Ahead of her time, Christobel Mattingley was much-loved, well-respected and an example to us all. Publisher Erica Wagner reflects on her life, her groundbreaking work and the enormous contribution she made to children’s literature.
I remember the first time I met Christobel Mattingley. I was a young editor with Penguin Australia, nervously in Adelaide for a Writers Centre event – one of my first public speaking engagements.
I chatted with Christobel afterwards, being aware of her many books from my childhood, and also from my time working in a bookshop – The Angel with a Mouth-Organ, The Miracle Tree and Black Dog, in particular were always in great demand. Christobel was generous with her time, but I could see she was exhausted – having spent the last decade working with Aboriginal people on the epic, ground-breaking book Survival in Our Own Land: ‘Aboriginal’ Experiences in ‘South Australia’ Since 1836, first published in 1992. She felt deeply the weight and responsibility of ensuring that the stories of this terrible history that had been entrusted to her reached the wider Australian community. During our conversation I remember her telling me that she’d lost the desire to write; she didn’t feel she had another book in her.
This seemed tragic to me! Christobel was a born writer, who at a very young age had discovered the power of words – first published at the age of 10. I can’t remember exactly what I said, but it would have been something encouraging – that I hoped she might rediscover the joy of writing, and that I would love to read anything she wrote in the future.
And to our collective benefit, Christobel did exactly that – going on to write many more books that were published by Penguin, including the bestselling Asmir books, such as the award-winning No Gun for Asmir. When I moved to Allen & Unwin I was proud to publish Chelonia Green, Champion of Turtles and the powerful moving story of her beloved husband David’s war experiences, Battle Order 204. Working with Christobel on Maralinga the Anangu Story, with the Yalata and Oak Valley communities and most recently Maralinga’s Long Shadow: Yvonne’s Story, winner of the 2017 NSW Premier’s History Award were life-changing experiences, taking the bookmaking team to Oak Valley and to triumphant launches at Tandanya Gallery in Adelaide. Through the process of working with Christobel over many years, through hard times and good times, I grew to love and admire her for her commitment to what is right, her fierce tenacity, her kindness and her generous giving nature.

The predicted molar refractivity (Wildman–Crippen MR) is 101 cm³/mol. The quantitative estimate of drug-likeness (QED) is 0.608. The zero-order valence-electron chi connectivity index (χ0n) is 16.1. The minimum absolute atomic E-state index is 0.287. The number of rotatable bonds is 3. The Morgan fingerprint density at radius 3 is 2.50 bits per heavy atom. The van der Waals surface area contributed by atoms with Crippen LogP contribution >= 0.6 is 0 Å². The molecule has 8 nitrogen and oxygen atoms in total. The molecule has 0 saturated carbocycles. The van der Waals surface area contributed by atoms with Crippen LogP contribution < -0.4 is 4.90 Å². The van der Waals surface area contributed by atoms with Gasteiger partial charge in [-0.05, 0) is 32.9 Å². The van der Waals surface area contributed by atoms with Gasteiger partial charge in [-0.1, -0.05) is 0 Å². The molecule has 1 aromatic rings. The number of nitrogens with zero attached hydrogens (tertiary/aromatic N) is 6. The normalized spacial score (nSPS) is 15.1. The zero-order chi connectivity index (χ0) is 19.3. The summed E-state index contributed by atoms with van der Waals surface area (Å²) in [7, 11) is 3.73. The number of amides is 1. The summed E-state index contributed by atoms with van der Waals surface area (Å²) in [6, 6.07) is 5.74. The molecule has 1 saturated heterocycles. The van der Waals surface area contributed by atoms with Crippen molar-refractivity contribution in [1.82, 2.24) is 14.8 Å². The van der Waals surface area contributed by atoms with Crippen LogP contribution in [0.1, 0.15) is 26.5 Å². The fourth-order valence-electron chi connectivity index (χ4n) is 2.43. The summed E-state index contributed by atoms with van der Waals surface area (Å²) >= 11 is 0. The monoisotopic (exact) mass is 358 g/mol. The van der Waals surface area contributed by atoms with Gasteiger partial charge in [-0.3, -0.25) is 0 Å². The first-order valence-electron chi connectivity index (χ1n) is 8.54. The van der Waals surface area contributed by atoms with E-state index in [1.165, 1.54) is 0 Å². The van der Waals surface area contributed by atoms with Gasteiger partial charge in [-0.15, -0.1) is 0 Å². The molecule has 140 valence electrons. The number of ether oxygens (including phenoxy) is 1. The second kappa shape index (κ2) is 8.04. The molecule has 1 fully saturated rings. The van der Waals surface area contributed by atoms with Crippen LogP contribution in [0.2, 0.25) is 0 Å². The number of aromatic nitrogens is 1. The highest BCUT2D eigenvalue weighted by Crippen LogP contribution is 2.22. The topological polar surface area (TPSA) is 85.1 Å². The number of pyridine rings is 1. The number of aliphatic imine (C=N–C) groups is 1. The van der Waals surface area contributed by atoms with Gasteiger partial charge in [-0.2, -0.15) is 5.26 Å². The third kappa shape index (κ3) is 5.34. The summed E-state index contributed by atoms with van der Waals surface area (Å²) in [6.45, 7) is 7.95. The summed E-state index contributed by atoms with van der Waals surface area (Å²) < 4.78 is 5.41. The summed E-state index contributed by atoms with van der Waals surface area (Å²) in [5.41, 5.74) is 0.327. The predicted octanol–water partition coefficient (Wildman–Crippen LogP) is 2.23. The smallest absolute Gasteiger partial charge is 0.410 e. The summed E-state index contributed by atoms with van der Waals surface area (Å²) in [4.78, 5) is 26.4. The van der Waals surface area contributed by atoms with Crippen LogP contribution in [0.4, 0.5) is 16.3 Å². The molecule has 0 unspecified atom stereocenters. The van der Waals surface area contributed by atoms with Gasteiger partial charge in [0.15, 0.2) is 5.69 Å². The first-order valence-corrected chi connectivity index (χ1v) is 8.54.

Christobel was ahead of her time. While she was awarded many honours, including a Member of the Order of Australia for service to literature and social justice, and an Honorary Doctor of Letters from the University of Tasmania I feel she was under-recognised in her lifetime. My hope is that her books and the vital things she had to say to us as Australians, about justice, the power of individuals to make a difference, and her efforts to create a kinder, fairer society, will continue to resonate through her extraordinary body of work for years to come.
Link to obituary: